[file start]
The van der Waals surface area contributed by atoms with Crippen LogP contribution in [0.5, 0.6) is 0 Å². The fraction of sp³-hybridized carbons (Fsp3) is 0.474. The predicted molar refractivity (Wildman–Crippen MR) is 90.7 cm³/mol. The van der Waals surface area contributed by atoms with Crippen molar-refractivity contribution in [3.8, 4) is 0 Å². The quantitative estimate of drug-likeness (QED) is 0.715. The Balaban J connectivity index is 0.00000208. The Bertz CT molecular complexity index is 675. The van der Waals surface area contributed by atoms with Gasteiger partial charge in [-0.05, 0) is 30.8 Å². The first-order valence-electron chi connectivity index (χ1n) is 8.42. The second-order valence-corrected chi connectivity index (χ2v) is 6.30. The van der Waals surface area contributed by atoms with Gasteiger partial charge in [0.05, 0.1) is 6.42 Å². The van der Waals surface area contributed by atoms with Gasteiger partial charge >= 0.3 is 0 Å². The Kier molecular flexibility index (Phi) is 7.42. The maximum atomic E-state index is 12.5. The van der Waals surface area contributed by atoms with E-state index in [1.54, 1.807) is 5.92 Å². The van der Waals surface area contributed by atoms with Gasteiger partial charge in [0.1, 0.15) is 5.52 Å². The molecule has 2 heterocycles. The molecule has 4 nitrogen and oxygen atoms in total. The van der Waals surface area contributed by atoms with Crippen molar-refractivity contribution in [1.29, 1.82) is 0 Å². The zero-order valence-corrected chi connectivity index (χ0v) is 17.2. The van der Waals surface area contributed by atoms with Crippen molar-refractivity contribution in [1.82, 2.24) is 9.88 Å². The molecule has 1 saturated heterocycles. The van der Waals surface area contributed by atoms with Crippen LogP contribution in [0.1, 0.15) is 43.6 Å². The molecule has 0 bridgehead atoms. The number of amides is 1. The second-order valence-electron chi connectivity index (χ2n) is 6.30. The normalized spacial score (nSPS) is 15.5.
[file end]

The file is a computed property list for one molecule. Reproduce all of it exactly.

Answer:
The van der Waals surface area contributed by atoms with Crippen LogP contribution in [0.5, 0.6) is 0 Å². The fraction of sp³-hybridized carbons (Fsp3) is 0.474. The predicted molar refractivity (Wildman–Crippen MR) is 90.7 cm³/mol. The van der Waals surface area contributed by atoms with Crippen molar-refractivity contribution in [3.8, 4) is 0 Å². The quantitative estimate of drug-likeness (QED) is 0.715. The Balaban J connectivity index is 0.00000208. The Bertz CT molecular complexity index is 675. The van der Waals surface area contributed by atoms with Gasteiger partial charge in [-0.05, 0) is 30.8 Å². The first-order valence-electron chi connectivity index (χ1n) is 8.42. The second-order valence-corrected chi connectivity index (χ2v) is 6.30. The van der Waals surface area contributed by atoms with Gasteiger partial charge in [0.05, 0.1) is 6.42 Å². The van der Waals surface area contributed by atoms with Gasteiger partial charge >= 0.3 is 0 Å². The Kier molecular flexibility index (Phi) is 7.42. The maximum atomic E-state index is 12.5. The van der Waals surface area contributed by atoms with E-state index in [1.54, 1.807) is 5.92 Å². The van der Waals surface area contributed by atoms with Gasteiger partial charge in [0.1, 0.15) is 5.52 Å². The molecule has 2 heterocycles. The molecule has 4 nitrogen and oxygen atoms in total. The van der Waals surface area contributed by atoms with Crippen molar-refractivity contribution in [1.29, 1.82) is 0 Å². The zero-order valence-corrected chi connectivity index (χ0v) is 17.2. The van der Waals surface area contributed by atoms with Crippen molar-refractivity contribution in [1.82, 2.24) is 9.88 Å². The molecule has 1 saturated heterocycles. The van der Waals surface area contributed by atoms with Crippen LogP contribution in [0.1, 0.15) is 43.6 Å². The molecule has 0 bridgehead atoms. The number of amides is 1. The second-order valence-electron chi connectivity index (χ2n) is 6.30. The normalized spacial score (nSPS) is 15.5.